Aaj Ki Raat Hai Zindagi: Sorry, But Big B’s New Show Is a Big Bore
Amitabh Bachchan’s return to TV with Aaj Ki Raat Hai Zindagi fails to impress.
When I switched on the TV at 8pm on Sunday night, what I really wanted to see was that 73-year-old superstar, who mesmerises everyone with his voice and sheer presence, do his thing. After 15 years, Amitabh Bachchan was hosting a show on the Star network – a historic alliance that started way back with the first season of Kaun Banega Crorepati in 2000.
It’s no secret that Big B’s television ventures last year, be it him hosting the 8th season of KBC or his much talked about debut fictional drama Yug on Sony, did not get the TRPs racing. But burying the past in the past, I was glued to my TV set hoping that something magical would unspool on the small screen yet again with Aaj Ki Raat Hai Zindagi.
And so the show began. Big B was smartly dressed a classy maroon velvet jacket and his chunky black glasses completed his perfect learned-gentleman look. The concept of Aaj Ki Raat Hai Zindagi is adapted from the British show Tonight’s The Night – a celebration of life of the real heroes of our country. It features stories of those people who with their small but significant efforts are trying to bring about a change through the nooks and corners of our society. The first episode showcased stories of six such people who have been exceptional in their humanitarian ways of giving back to the country. Bachchan then did his bit to give these superstars a gift… a token of appreciation by fulfilling one of their little dreams through the show. But, is it just me or do you also feel that Big B’s new show is Satyamev Jayate revisited? Though Satyamev Jayate was far more serious, and definitely a more toned down version of Aaj Ki Raat...but apart from the celebrity performances and the ‘celebration’ feel of it, the overarching feel of AKRHZ reminded me of Aamir Khan’s frequently teary ‘crusader’ talk show.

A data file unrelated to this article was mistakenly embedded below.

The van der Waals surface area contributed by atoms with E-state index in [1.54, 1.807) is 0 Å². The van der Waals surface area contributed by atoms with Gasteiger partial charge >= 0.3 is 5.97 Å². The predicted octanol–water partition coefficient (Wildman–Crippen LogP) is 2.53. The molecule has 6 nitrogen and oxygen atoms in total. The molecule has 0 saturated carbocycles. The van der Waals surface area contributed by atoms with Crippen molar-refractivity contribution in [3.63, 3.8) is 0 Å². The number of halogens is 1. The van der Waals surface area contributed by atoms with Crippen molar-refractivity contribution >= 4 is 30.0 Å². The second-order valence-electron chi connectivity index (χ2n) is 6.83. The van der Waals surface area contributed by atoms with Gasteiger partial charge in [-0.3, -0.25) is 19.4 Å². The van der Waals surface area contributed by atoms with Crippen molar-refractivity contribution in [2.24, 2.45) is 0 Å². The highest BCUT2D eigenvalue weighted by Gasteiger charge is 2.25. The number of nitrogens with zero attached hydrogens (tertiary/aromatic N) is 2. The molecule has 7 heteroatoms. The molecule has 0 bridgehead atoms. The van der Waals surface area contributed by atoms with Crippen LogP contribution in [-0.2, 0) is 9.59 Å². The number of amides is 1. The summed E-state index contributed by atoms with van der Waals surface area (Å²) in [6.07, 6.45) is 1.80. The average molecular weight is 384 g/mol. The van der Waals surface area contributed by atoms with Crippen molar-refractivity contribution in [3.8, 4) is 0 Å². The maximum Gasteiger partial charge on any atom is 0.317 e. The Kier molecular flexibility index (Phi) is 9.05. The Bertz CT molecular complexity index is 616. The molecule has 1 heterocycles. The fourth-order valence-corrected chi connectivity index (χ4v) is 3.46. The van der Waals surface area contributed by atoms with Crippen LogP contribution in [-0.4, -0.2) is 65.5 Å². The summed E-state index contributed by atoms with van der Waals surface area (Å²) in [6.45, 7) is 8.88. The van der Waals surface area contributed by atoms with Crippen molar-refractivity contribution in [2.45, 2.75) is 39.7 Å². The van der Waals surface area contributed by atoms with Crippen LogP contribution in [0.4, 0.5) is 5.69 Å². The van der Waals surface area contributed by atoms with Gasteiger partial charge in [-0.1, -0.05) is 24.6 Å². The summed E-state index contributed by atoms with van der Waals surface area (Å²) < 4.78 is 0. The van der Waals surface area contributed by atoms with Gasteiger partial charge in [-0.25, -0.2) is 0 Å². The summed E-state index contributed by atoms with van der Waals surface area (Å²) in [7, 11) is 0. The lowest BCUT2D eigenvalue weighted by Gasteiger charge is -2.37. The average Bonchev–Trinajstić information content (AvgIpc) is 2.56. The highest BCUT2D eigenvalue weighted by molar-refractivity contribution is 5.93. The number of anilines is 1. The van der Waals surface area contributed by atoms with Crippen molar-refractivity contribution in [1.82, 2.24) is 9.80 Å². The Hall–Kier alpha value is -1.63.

As much as I love the thought and the whole idea of propagating optimism it today’s seemingly pessimistic world, the show lacked the required grip to hold me until the end. And the end seemed so so excruciatingly far. I wouldn’t really blame the audience for not sitting through a two hour telecast.
There was nothing in this show that you haven’t seen before. There were guest appearances (Shilpa Shetty, Alia Bhatt, Arijit Singh, Kapil Sharma and the likes), there was singing, dancing, a sprinkle of teary-eyed moments and what not. Among all these done-to-death things, if there was one element that really caught my attention, it was the ‘Hands of Hope’ wall. All the role-models were to leave their hand prints on a wall to serve as a beautiful memory and a source of inspiration. But even that emotion was ruined when I saw that the so-called wall was a large digital touch-sensitive pad! Too clinical and detached a way to store humanitarian gestures, I thought and it killed the remaining bits of hope that I had for the show too. So yes, eventually it was just Big B’s grace and extravagant Hindi which kept me going until the end of the show.
What the producers of the show need to do is to create an impact with the extraordinary stories that they want to highlight because under the whole façade of celebration, the spirit and the underlying act of heroism gets comparatively ignored.
Bachchan’s blog dated 17/18 October said:
A flow occurs on the AKRHZ matters move a bit sooner and more efficiently, the order is restored for most parts of the show, but...
The apprehensions of its receiving or rejection are foremost in the mind... attendance for any celebration of the product, is mercilessly cut through the body... it is far too much to be in the presence when broadcasts explode upon the TV seasons .. one would rather sit in its quietude and pray and hope that the semblance of a disaster is avoided...
Big B’s apparent skepticism about the show may not just be him being jittery about it, the superstar might have had an idea of the things to come.
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